“Congress shall make no law respecting an establishment of religion, or prohibiting the free exercise thereof; or abridging the freedom of speech, or of the press; or the right of the people peaceably to assemble, and to petition the government for a redress of grievances” — the First Amendment to the Constitution of the United States of America
“It’s time for all decent Americans to proudly demand censorship of the public television airwaves. Yes, I said ‘censorship.’ Demand it. Insist that Congress pass laws providing for it. Fight to sustain those laws in every court in the land. Censor the television networks, and censor them hard. And yes, this means going so far as to test Supreme Court precedent on ‘prior restraint’” — Quin Hillyer in today’s column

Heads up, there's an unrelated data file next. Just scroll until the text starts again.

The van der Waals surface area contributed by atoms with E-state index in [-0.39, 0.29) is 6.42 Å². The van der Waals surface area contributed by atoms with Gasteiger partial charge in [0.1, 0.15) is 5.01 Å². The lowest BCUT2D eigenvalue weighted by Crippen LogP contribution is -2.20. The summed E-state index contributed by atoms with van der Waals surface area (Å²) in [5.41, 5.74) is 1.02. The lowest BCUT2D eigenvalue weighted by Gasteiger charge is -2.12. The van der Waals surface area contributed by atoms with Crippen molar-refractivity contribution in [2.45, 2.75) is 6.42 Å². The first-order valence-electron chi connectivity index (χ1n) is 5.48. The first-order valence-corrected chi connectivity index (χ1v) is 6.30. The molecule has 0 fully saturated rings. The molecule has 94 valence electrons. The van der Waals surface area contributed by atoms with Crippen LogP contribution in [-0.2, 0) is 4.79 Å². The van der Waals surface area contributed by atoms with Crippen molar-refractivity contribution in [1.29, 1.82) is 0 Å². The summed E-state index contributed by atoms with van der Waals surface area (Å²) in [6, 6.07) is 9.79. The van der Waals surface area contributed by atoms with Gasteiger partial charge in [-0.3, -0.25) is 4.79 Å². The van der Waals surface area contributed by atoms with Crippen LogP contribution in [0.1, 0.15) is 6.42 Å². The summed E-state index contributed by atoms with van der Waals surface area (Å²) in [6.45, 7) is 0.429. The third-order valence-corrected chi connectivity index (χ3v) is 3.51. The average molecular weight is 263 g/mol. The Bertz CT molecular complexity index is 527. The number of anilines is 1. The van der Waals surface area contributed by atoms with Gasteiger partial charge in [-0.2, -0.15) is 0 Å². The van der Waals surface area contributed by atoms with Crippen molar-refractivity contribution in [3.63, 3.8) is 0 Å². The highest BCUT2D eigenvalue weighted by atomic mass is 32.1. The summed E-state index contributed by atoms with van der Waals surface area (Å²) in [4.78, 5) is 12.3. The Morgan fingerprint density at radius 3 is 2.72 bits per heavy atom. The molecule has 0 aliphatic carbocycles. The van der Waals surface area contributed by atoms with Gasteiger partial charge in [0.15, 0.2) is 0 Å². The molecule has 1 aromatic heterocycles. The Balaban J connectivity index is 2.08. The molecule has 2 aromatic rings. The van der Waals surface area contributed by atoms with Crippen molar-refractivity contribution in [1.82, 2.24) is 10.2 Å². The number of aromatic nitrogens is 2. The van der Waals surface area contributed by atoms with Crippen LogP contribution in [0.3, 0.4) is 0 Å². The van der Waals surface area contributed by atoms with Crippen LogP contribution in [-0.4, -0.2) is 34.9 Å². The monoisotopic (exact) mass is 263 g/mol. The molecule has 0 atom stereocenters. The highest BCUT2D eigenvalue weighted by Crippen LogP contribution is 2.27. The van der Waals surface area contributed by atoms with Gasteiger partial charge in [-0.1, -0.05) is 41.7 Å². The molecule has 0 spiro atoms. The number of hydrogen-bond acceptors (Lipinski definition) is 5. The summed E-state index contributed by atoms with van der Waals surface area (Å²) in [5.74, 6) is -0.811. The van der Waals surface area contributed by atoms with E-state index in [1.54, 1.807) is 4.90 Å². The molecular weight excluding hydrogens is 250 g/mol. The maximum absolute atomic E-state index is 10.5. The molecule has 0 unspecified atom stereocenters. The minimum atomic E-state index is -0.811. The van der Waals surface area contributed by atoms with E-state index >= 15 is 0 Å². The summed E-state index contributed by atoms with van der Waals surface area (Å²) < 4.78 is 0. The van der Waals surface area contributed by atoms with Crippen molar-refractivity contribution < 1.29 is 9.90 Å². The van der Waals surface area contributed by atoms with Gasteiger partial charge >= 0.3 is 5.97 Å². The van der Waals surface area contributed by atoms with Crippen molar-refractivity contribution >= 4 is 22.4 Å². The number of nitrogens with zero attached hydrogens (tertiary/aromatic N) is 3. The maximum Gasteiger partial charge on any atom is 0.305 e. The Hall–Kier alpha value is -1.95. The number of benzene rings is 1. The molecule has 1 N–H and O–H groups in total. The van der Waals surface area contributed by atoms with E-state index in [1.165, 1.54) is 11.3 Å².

Look, I understand the argument that political and other forms of expression are different and were treated differently by the Constitution. (It’s overdone. Plays, for instance, were considered far more than mere entertainments because they often contained political expression.) But in a time where conservatives are fighting even to maintain that right of political expression, it does not help to issue fresh calls for censorship for those other forms of expression.
A man of faith in a godless age is hitting Americans where it hurts.
Mr. and Mrs. American Spectator Reader, let P.J. O’Rourke talk sense to your kids.
In Britain, defending your property can get you life.
The debacle of this president’s administration is both a cause and a symptom of the decline of American values. Unless Congress impeaches him, that decline will go on unchecked. An eminent jurist surveys the damage and assesses the chances for the recovery of our culture.
It won’t take long for conservatives to scratch this presidential wannabe off their 2008 scorecard.
The American Christmas, like the songs that celebrate it, makes room for everybody under the rainbow. Is that why so many people seem to be hostile to it?
Was the President done in by the economy, or by the politics of the economy?